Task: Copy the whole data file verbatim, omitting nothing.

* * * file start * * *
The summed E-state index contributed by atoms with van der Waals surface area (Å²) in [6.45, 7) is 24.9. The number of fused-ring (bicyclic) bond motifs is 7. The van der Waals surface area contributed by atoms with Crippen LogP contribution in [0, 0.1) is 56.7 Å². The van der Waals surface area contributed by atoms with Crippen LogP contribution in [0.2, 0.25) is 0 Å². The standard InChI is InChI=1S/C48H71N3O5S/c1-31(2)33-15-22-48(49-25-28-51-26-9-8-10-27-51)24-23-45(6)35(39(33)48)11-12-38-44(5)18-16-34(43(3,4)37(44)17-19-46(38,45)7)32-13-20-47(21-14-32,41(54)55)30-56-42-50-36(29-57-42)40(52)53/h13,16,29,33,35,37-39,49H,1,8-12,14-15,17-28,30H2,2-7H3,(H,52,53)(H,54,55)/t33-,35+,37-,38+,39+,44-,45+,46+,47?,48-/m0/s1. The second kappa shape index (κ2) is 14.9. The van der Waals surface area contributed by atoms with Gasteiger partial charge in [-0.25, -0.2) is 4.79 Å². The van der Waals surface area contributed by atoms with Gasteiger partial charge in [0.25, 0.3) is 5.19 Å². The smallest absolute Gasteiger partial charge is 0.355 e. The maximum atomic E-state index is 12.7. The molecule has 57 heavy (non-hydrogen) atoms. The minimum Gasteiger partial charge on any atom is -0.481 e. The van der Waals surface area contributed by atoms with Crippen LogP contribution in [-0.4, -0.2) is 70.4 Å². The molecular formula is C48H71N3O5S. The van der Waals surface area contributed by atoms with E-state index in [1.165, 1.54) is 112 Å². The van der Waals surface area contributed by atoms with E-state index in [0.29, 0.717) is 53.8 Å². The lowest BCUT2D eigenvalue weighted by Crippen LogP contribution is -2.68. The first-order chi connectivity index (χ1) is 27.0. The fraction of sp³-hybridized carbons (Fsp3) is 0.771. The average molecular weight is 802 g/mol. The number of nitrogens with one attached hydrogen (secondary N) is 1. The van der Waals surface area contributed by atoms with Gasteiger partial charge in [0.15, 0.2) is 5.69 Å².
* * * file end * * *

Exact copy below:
The summed E-state index contributed by atoms with van der Waals surface area (Å²) in [6.45, 7) is 24.9. The number of fused-ring (bicyclic) bond motifs is 7. The van der Waals surface area contributed by atoms with Crippen LogP contribution in [0, 0.1) is 56.7 Å². The van der Waals surface area contributed by atoms with Crippen LogP contribution in [0.2, 0.25) is 0 Å². The standard InChI is InChI=1S/C48H71N3O5S/c1-31(2)33-15-22-48(49-25-28-51-26-9-8-10-27-51)24-23-45(6)35(39(33)48)11-12-38-44(5)18-16-34(43(3,4)37(44)17-19-46(38,45)7)32-13-20-47(21-14-32,41(54)55)30-56-42-50-36(29-57-42)40(52)53/h13,16,29,33,35,37-39,49H,1,8-12,14-15,17-28,30H2,2-7H3,(H,52,53)(H,54,55)/t33-,35+,37-,38+,39+,44-,45+,46+,47?,48-/m0/s1. The second kappa shape index (κ2) is 14.9. The van der Waals surface area contributed by atoms with Gasteiger partial charge in [-0.25, -0.2) is 4.79 Å². The van der Waals surface area contributed by atoms with Gasteiger partial charge in [0.25, 0.3) is 5.19 Å². The smallest absolute Gasteiger partial charge is 0.355 e. The maximum atomic E-state index is 12.7. The molecule has 57 heavy (non-hydrogen) atoms. The minimum Gasteiger partial charge on any atom is -0.481 e. The van der Waals surface area contributed by atoms with Crippen LogP contribution in [-0.4, -0.2) is 70.4 Å². The molecular formula is C48H71N3O5S. The van der Waals surface area contributed by atoms with E-state index in [1.165, 1.54) is 112 Å². The van der Waals surface area contributed by atoms with E-state index in [0.29, 0.717) is 53.8 Å². The lowest BCUT2D eigenvalue weighted by Crippen LogP contribution is -2.68. The first-order chi connectivity index (χ1) is 27.0. The fraction of sp³-hybridized carbons (Fsp3) is 0.771. The average molecular weight is 802 g/mol. The number of nitrogens with one attached hydrogen (secondary N) is 1. The van der Waals surface area contributed by atoms with Gasteiger partial charge in [0.15, 0.2) is 5.69 Å².